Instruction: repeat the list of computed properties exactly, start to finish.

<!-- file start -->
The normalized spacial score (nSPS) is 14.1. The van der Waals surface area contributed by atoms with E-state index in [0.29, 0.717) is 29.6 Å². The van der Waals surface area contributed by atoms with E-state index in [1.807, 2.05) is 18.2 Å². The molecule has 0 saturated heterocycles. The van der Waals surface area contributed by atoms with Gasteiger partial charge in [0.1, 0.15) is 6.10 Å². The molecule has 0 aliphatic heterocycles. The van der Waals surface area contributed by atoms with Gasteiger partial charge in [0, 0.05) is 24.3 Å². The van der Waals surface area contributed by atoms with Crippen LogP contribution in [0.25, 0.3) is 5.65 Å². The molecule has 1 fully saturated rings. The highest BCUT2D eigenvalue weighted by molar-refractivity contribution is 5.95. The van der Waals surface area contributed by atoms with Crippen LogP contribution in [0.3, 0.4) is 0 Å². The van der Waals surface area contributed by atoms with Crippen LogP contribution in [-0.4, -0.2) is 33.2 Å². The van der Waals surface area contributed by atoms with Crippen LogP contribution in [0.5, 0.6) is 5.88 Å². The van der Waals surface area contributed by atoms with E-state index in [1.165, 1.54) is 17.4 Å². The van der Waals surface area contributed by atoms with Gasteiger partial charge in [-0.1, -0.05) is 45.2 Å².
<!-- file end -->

The normalized spacial score (nSPS) is 14.1. The van der Waals surface area contributed by atoms with E-state index in [0.29, 0.717) is 29.6 Å². The van der Waals surface area contributed by atoms with E-state index in [1.807, 2.05) is 18.2 Å². The molecule has 0 saturated heterocycles. The van der Waals surface area contributed by atoms with Gasteiger partial charge in [0.1, 0.15) is 6.10 Å². The molecule has 0 aliphatic heterocycles. The van der Waals surface area contributed by atoms with Gasteiger partial charge in [0, 0.05) is 24.3 Å². The van der Waals surface area contributed by atoms with Crippen LogP contribution in [0.25, 0.3) is 5.65 Å². The molecule has 1 fully saturated rings. The highest BCUT2D eigenvalue weighted by molar-refractivity contribution is 5.95. The van der Waals surface area contributed by atoms with Crippen LogP contribution in [0.3, 0.4) is 0 Å². The van der Waals surface area contributed by atoms with Crippen LogP contribution in [-0.4, -0.2) is 33.2 Å². The van der Waals surface area contributed by atoms with Crippen LogP contribution in [0.5, 0.6) is 5.88 Å². The van der Waals surface area contributed by atoms with E-state index in [1.165, 1.54) is 17.4 Å². The van der Waals surface area contributed by atoms with Gasteiger partial charge in [-0.1, -0.05) is 45.2 Å².